The following editorial first appeared in the Fairbanks Daily News-Miner:
Alaskans soon will get a little tax break because the state’s relatively good job market has made it sensible to cut the amount we pay for unemployment insurance.
Gov. Sean Parnell announced Monday that the unemployment insurance tax on the combination of the average rate paid by employers and employees would drop by 22 percent, from 3.32 percent this calendar year to 2.59 percent next. That will save Alaskans $89 million, according to a news release from the governor’s office.
This tax cut was made possible because the Legislature passed a bill sponsored by the governor during the session earlier this year. The governor’s legislation allows tax increases to be suspended when Alaska’s unemployment trust fund is solvent and removes restrictions on how far taxes can be cut.
Since the trust fund had a healthy $330 million balance on Sept. 30, the tax cut was a reasonable step. Basically, Alaska’s workers and employers are paying the fund enough to cover its bills because Alaska’s economy is in relatively good shape. That contrasts with other states, who are actually borrowing from the federal government to keep their funds afloat.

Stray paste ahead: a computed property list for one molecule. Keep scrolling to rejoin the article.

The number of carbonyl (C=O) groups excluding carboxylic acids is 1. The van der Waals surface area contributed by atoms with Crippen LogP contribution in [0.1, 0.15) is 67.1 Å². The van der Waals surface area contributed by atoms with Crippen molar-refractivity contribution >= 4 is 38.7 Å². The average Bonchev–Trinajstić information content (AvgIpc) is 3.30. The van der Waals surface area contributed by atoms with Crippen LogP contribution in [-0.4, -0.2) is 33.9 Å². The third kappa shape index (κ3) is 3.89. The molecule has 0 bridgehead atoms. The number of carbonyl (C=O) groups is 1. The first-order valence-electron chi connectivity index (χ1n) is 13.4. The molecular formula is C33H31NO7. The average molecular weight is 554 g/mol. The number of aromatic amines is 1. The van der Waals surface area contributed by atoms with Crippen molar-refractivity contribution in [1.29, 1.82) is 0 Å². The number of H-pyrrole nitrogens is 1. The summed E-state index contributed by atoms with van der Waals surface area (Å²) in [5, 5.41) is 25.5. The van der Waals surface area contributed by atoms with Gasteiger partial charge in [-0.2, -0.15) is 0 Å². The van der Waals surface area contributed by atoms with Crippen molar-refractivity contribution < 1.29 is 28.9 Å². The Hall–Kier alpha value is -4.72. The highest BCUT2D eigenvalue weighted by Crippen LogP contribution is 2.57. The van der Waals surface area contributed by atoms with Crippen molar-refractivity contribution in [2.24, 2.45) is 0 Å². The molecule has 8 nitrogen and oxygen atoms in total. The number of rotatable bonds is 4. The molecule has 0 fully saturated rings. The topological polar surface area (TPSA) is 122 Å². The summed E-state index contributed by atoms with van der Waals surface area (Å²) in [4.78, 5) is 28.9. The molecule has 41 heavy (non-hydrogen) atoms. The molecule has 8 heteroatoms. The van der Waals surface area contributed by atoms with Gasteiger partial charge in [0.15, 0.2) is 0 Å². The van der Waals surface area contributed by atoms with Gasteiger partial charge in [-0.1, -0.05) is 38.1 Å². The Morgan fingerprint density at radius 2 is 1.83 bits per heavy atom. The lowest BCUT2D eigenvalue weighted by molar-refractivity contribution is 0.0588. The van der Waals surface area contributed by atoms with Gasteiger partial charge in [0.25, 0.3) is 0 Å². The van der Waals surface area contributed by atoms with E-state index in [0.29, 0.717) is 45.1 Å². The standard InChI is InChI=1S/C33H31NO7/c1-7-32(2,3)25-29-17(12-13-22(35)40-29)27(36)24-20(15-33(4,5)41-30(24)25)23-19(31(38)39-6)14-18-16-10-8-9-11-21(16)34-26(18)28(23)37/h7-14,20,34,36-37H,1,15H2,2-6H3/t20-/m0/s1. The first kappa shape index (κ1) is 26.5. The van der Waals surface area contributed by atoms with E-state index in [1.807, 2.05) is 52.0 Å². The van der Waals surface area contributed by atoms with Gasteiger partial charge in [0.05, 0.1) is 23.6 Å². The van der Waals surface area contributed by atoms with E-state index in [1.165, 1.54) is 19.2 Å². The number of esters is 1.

According to governor’s office, an employer in Alaska next year will pay an unemployment insurance tax of 1.97 percent on the first $37,400 of an employee’s wages. The rate this year is 2.64 percent. Workers in Alaska next year will pay 0.62 percent, down from 0.68 percent. (Alaska is just one of three states that imposes an unemployment tax on workers in addition to their employers.)
There’s also a federal tax. It’s on the books at 6 percent, but that’s cut to 0.6 percent as long as the state maintains its program up to federal standards, which Alaska does.
The federal-state unemployment insurance program was created back in 1935 to make temporary payments to people who lose their jobs and are looking for work. The payments range from $56 to $370 per week in Alaska, with another $24 for each child, up to three total. The benefits generally last about six months, although they’re sometimes extended.
The states administer the program and state taxes make up about 90 percent of the revenue nationally. Across the country, benefits totaling $74.4 billion went to 9 million people in the most recent federal fiscal year. Taxes fell about $20 billion short of that figure, though, which is why other state funds are in trouble.
Alaska’s fund, fortunately, is not in trouble. It’s healthy, and, when the fund is healthy, there is no reason to keep taxing Alaskans at the same rate just to continue to increase the account.